Cathay Pacific is burning about half as much cash, HK$1.5 billion (US$194 million) a month, as it did when the Covid-19 pandemic first hit the industry, the airline said on Wednesday, pointing to a deal with Airbus to delay aircraft deliveries and talks with Boeing to do the same.
The recently bailed-out airline also said it was now servicing far fewer customer refunds, and expected its new cash burn rate to remain stable while providing a skeleton flight schedule.
Hong Kong’s flag carrier last week projected it would lose HK$9.9 billion in the first six months of the year as a direct result of the pandemic crippling air travel worldwide.
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In the latest cost-saving measure, Cathay said it would stagger the remaining 12 deliveries of the long-haul A350 aircraft between now and 2023. The planes were originally to have been delivered before the end of 2021.
Similarly, the airline will stretch its order of 32 new single-aisle A321neo for Cathay Dragon and HK Express until 2025. Both adjustments give it an extra two years to take the aircraft ordered.
Meanwhile, talks continue with Boeing over an order of 21 777-9 aircraft, currently due to arrive in 2022.
“This deferral of deliveries is expected to produce cash savings to the Cathay Pacific Group in the short to medium term,” the airline said in the prospectus for its HK$11.7 billion rights issue at the Hong Kong stock exchange, which was released on Wednesday.
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Airbus said it did not comment on delivery schedules for individual airlines, while Boeing said it did not comment on discussions with customers.
Hammered by the pandemic, Cathay has been losing up to HK$3 billion a month since February. It has carried less than 1 per cent of its normal daily passenger volume and its flight schedule has been reduced to single-digits for at least three months. The company has responded with pay cuts for frontline staff and executives.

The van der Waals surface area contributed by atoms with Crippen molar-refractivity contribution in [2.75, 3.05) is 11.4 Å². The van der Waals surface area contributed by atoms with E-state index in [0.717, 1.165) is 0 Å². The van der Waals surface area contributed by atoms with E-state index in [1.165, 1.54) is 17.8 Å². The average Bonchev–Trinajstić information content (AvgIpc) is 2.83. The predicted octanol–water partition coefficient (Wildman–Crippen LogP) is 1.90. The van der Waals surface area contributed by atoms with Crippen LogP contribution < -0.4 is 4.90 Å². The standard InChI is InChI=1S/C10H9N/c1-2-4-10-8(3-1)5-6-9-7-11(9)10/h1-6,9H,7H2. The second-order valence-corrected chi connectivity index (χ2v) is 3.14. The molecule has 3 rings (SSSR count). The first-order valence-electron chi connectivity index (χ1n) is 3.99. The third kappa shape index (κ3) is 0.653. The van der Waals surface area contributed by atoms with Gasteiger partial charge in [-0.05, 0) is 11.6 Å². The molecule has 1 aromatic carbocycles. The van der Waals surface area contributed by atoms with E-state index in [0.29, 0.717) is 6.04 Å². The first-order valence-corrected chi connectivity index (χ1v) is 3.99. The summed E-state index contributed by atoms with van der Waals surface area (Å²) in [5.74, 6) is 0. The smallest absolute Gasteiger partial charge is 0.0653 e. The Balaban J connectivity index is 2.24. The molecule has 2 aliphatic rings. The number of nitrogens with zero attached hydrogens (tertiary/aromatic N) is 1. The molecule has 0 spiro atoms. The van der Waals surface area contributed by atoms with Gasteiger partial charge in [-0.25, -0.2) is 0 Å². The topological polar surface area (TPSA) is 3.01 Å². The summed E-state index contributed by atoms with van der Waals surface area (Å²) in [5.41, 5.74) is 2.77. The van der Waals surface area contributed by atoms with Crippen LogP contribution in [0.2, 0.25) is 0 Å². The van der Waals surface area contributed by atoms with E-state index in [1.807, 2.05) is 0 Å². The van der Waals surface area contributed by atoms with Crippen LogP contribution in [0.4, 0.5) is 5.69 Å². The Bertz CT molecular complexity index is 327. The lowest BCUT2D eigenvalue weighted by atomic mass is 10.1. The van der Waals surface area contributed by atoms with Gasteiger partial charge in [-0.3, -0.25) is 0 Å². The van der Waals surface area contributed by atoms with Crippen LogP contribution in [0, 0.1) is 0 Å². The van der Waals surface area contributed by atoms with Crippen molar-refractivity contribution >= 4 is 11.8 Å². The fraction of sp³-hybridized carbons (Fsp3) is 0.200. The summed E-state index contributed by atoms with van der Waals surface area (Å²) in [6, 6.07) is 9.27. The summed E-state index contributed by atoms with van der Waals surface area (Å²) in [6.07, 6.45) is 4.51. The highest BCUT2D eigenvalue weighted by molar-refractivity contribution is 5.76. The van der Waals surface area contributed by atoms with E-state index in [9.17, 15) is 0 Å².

The Hong Kong government stepped in with a HK$27.3 billion rescue package in June to prevent the airline from collapsing. The move gave the government two boardroom observers, with no voting rights, to oversee its investment in the carrier.
The airline has also pocketed HK$680 million from the local Covid-19 employment subsidy scheme.
“While such passenger capacity cuts and cost management measures have helped to reduce expenditures, many costs are unavoidable regardless of the number of flights mounted. Accordingly, such measures will not fully offset the contraction in passenger revenue,” the airline said.
CEO Augustus Tang said last week that the airline’s expected record half-year loss underlined “the extent of the damage being inflicted on our operations since Covid-19 started spreading across our markets, decimating the demand for air travel as customers were unable or unwilling to fly”.
Hong Kong carrier Cathay Pacific and subsidiaries draw HK$680 million from government’s coronavirus relief fund
Cathay is conducting a wide-ranging review of its business, which will involve “rationalisation of future planned capacity compared to the pre-crisis plans”, something that could impact jobs. The airline will unveil the scale of changes planned in the fourth quarter of 2020.
In its prospectus, Cathay provided more details about its losses in the first half. Revenue was estimated to have fallen by 48 per cent, to HK$27.7 billion. Operating losses, meanwhile, reached HK$8.7 billion compared with a HK$2.5 billion operating profit over the comparable year-ago period. The airline carried 76 per cent fewer passengers in the first six months of this year.
Shares in Cathay have fallen 42 per cent year to date.
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This article Hong Kong’s Cathay Pacific delays aircraft deliveries, slowing cash burn amid Covid-19 travails first appeared on South China Morning Post